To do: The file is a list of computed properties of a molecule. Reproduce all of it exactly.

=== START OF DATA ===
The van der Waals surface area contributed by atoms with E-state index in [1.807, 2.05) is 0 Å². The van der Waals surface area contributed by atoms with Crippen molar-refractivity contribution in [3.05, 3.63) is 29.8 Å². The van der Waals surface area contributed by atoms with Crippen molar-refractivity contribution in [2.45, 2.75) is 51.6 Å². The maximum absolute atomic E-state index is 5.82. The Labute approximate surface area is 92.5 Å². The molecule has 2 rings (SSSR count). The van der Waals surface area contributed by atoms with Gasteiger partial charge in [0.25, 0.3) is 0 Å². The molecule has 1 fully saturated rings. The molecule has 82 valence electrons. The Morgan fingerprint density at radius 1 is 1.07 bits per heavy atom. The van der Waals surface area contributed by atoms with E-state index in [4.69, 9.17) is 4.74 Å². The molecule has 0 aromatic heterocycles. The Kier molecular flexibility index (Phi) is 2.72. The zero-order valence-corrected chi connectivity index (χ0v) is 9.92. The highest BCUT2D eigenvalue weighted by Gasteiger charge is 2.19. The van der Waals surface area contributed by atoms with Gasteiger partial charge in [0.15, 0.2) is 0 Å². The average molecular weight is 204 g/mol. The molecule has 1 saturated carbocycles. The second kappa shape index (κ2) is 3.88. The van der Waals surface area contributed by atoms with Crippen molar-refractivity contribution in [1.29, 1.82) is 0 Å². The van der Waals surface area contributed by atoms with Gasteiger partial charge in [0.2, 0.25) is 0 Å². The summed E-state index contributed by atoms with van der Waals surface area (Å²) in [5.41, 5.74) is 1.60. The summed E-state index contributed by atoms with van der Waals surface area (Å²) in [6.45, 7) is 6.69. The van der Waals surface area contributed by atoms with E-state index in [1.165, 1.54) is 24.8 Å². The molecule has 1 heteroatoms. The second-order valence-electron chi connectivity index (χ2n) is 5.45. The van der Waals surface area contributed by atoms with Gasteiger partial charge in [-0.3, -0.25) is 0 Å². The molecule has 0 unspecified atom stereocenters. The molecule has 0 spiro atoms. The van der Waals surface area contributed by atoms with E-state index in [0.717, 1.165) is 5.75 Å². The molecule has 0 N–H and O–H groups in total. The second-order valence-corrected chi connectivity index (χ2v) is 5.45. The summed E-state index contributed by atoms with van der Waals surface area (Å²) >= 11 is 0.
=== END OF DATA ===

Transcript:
The van der Waals surface area contributed by atoms with E-state index in [1.807, 2.05) is 0 Å². The van der Waals surface area contributed by atoms with Crippen molar-refractivity contribution in [3.05, 3.63) is 29.8 Å². The van der Waals surface area contributed by atoms with Crippen molar-refractivity contribution in [2.45, 2.75) is 51.6 Å². The maximum absolute atomic E-state index is 5.82. The Labute approximate surface area is 92.5 Å². The molecule has 2 rings (SSSR count). The van der Waals surface area contributed by atoms with Gasteiger partial charge in [0.25, 0.3) is 0 Å². The molecule has 1 fully saturated rings. The molecule has 82 valence electrons. The Morgan fingerprint density at radius 1 is 1.07 bits per heavy atom. The van der Waals surface area contributed by atoms with E-state index in [4.69, 9.17) is 4.74 Å². The molecule has 0 aromatic heterocycles. The Kier molecular flexibility index (Phi) is 2.72. The zero-order valence-corrected chi connectivity index (χ0v) is 9.92. The highest BCUT2D eigenvalue weighted by Gasteiger charge is 2.19. The van der Waals surface area contributed by atoms with Gasteiger partial charge in [0.15, 0.2) is 0 Å². The average molecular weight is 204 g/mol. The molecule has 1 saturated carbocycles. The second kappa shape index (κ2) is 3.88. The van der Waals surface area contributed by atoms with Crippen molar-refractivity contribution in [1.29, 1.82) is 0 Å². The van der Waals surface area contributed by atoms with Gasteiger partial charge in [0.2, 0.25) is 0 Å². The summed E-state index contributed by atoms with van der Waals surface area (Å²) in [5.41, 5.74) is 1.60. The summed E-state index contributed by atoms with van der Waals surface area (Å²) in [6.45, 7) is 6.69. The van der Waals surface area contributed by atoms with E-state index in [1.165, 1.54) is 24.8 Å². The molecule has 1 heteroatoms. The second-order valence-electron chi connectivity index (χ2n) is 5.45. The van der Waals surface area contributed by atoms with Gasteiger partial charge in [-0.3, -0.25) is 0 Å². The molecule has 0 unspecified atom stereocenters. The molecule has 0 spiro atoms. The van der Waals surface area contributed by atoms with E-state index in [0.717, 1.165) is 5.75 Å². The molecule has 0 N–H and O–H groups in total. The second-order valence-corrected chi connectivity index (χ2v) is 5.45. The summed E-state index contributed by atoms with van der Waals surface area (Å²) >= 11 is 0.